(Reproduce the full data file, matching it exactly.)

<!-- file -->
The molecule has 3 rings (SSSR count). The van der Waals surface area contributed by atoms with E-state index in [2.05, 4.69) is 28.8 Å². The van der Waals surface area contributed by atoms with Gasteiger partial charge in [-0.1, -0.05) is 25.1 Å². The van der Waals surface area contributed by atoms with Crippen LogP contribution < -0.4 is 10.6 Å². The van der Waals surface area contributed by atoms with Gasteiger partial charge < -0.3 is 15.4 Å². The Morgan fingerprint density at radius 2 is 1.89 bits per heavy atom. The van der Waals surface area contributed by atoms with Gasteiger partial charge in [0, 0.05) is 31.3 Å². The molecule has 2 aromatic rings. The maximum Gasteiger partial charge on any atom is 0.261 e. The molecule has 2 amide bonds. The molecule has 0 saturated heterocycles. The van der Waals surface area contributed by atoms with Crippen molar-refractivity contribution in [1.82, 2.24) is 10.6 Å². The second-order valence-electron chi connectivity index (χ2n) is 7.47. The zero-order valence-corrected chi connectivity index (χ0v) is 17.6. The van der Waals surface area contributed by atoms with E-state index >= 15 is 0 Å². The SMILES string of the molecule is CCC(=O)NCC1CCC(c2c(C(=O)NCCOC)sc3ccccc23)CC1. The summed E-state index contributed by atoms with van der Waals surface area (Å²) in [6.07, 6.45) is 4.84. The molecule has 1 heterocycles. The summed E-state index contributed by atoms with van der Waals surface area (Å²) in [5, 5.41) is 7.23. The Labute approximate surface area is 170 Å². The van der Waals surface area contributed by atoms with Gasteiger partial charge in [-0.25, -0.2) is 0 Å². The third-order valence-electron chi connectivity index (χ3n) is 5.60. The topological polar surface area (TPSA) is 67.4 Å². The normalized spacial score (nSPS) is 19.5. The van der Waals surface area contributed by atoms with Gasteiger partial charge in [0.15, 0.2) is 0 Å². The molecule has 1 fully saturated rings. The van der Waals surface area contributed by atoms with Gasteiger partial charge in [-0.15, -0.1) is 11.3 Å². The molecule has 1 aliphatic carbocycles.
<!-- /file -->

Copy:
The molecule has 3 rings (SSSR count). The van der Waals surface area contributed by atoms with E-state index in [2.05, 4.69) is 28.8 Å². The van der Waals surface area contributed by atoms with Gasteiger partial charge in [-0.1, -0.05) is 25.1 Å². The van der Waals surface area contributed by atoms with Crippen LogP contribution < -0.4 is 10.6 Å². The van der Waals surface area contributed by atoms with Gasteiger partial charge < -0.3 is 15.4 Å². The Morgan fingerprint density at radius 2 is 1.89 bits per heavy atom. The van der Waals surface area contributed by atoms with Gasteiger partial charge in [0, 0.05) is 31.3 Å². The molecule has 2 aromatic rings. The maximum Gasteiger partial charge on any atom is 0.261 e. The molecule has 2 amide bonds. The molecule has 0 saturated heterocycles. The van der Waals surface area contributed by atoms with Crippen molar-refractivity contribution in [1.82, 2.24) is 10.6 Å². The second-order valence-electron chi connectivity index (χ2n) is 7.47. The zero-order valence-corrected chi connectivity index (χ0v) is 17.6. The van der Waals surface area contributed by atoms with E-state index >= 15 is 0 Å². The SMILES string of the molecule is CCC(=O)NCC1CCC(c2c(C(=O)NCCOC)sc3ccccc23)CC1. The summed E-state index contributed by atoms with van der Waals surface area (Å²) in [6.07, 6.45) is 4.84. The molecule has 1 heterocycles. The summed E-state index contributed by atoms with van der Waals surface area (Å²) in [5, 5.41) is 7.23. The Labute approximate surface area is 170 Å². The van der Waals surface area contributed by atoms with Gasteiger partial charge in [-0.25, -0.2) is 0 Å². The third-order valence-electron chi connectivity index (χ3n) is 5.60. The topological polar surface area (TPSA) is 67.4 Å². The normalized spacial score (nSPS) is 19.5. The van der Waals surface area contributed by atoms with Gasteiger partial charge in [0.15, 0.2) is 0 Å². The molecule has 1 fully saturated rings. The van der Waals surface area contributed by atoms with Gasteiger partial charge in [-0.15, -0.1) is 11.3 Å². The molecule has 1 aliphatic carbocycles.